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7 ways to master a cocktail wedding reception

Cocktail wedding reception
We're here to let you in on a little secret: you don't need to have a sit-down reception for your wedding. Whether it's to avoid a budget blowout or simply to give you more time on the d-floor, a cocktail reception might be more your style.
Here's the thing though, a cocktail reception is a totally different ballgame to a seated dinner. Instead of dealing with course timings and seating plans, you'll need to contend with roving platters and guests with sore feet. Don't let that put you off, however, because a cocktail do can be a seriously chic affair. It's elegant, contemporary and will set your day apart. So what do you need to know? For starters, food is key (no one wants to leave their guests so hungry they're forced to make a McDonald's pit stop on the way home). Also, just because you're serving canapés doesn't mean you can do away with tables and chairs completely. To make sure you're up to speed on all things cocktail reception, here are seven must-know tips. Happy planning!

1. Tell your guests what to expect

It might seem like a no brainer, but giving your guests the heads up that it's a cocktail reception is essential. All it takes is a single line on your invitations. Firstly: for the sake of their shoe choice. We've all experienced how quickly one tiny blister can ruin a good night, so it's helpful to let your guests know they’ll be spending a lot of time on their feet (especially if they're not used to trotting around in high heels). Telling your guests your reception is a cocktail do also flags that you won’t be serving a full meal so they don't come with an empty stomach expecting to leave stuffed to the gills. 

2. Guarantee there’s plenty of seating 

Cocktail wedding reception
You may not be having a seated dinner, but that doesn’t mean not giving your guests somewhere to sit. A loose guideline is to provide seats for half of your guests, but that number could be tweaked depending on your venue or guest list (read: older guests absolutely need somewhere to park themselves). It’s also a good idea to provide different kinds of seating. Bar tables and stools are perfect for guests who want to put drinks down, nibble on canapés that need two hands or let their feet have a quick rest. This set-up also won’t squash your relaxed cocktail feels. Having a rustic do? Think about using upturned wine barrels as your tables.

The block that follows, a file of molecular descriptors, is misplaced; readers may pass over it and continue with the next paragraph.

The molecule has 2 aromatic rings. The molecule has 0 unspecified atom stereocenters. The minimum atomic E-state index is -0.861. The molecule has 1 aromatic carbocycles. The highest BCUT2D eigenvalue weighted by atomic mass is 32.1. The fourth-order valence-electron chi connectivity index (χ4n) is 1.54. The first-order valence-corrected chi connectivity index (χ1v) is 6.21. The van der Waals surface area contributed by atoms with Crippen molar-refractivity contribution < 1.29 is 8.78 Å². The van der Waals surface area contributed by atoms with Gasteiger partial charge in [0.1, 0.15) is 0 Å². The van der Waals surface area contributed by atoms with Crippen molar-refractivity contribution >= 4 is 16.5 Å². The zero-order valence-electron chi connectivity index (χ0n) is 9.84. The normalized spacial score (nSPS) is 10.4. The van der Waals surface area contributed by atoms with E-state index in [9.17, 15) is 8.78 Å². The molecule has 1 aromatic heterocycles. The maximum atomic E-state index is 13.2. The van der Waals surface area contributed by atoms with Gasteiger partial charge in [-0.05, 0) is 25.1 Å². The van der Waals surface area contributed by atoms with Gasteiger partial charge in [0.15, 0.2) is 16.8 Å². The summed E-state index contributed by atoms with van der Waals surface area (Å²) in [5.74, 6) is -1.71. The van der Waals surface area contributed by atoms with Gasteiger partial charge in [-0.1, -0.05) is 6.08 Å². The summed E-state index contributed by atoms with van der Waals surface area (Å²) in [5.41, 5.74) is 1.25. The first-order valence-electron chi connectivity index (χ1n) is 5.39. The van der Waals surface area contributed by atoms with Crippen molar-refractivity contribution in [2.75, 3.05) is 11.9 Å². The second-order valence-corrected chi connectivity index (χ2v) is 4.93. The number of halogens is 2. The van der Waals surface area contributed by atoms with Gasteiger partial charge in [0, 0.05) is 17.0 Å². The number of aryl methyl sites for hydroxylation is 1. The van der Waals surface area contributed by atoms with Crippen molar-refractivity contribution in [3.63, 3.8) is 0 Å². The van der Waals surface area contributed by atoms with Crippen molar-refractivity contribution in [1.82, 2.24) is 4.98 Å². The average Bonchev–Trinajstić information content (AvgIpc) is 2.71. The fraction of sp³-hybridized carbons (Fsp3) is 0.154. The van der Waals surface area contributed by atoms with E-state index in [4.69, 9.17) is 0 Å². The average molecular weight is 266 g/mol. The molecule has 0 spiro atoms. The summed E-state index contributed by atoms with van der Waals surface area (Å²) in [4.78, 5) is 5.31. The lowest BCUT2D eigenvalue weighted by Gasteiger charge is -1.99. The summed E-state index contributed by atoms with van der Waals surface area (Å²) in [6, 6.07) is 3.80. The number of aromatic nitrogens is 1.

Another popular option is to create a beautiful lounge area for guests. Use daybeds, chaises and plush sofas to make a super comfortable lounge where guests can hang out or take a break from dancing. To guarantee zero of your guests will have sore tootsies, you could also consider providing bespoke flip-flops for everyone. Your friends and family could arrive in their best kicks but swap into more comfortable (and dance-friendly) footwear when it's time to hit the d-floor.

3. Think about logistics 

You already know that a cocktail reception isn’t like its seated counterpart, and that goes for the logistics too. You won’t have courses to break up the evening so you’ll have to decide when (and how) to do speeches, your first dance, the cutting of the cake and any other formalities. A great MC will work wonders at keeping the pace up – especially if you give them a run sheet. Your MC needs to be able to hold a crowd’s attention and have a knack for giving directions when needed. You’ll also need to think about timings. When is your reception going to start? If it all kicks off in the late afternoon, ask yourself if your guests will expect more substantial fare come dinner time. Usually cocktail receptions are catered for on a pieces-per-head basis, meaning that each guest is allocated a certain number of canapés. To make sure nobody misses out on their share, it’s wise to have a clear idea of exactly how many people you’re expecting. Sure, allow for last-minute cancellations or unexpected circumstances, but try to avoid under-catering. Other logistics to consider include having a back-up venue and organising a coatroom.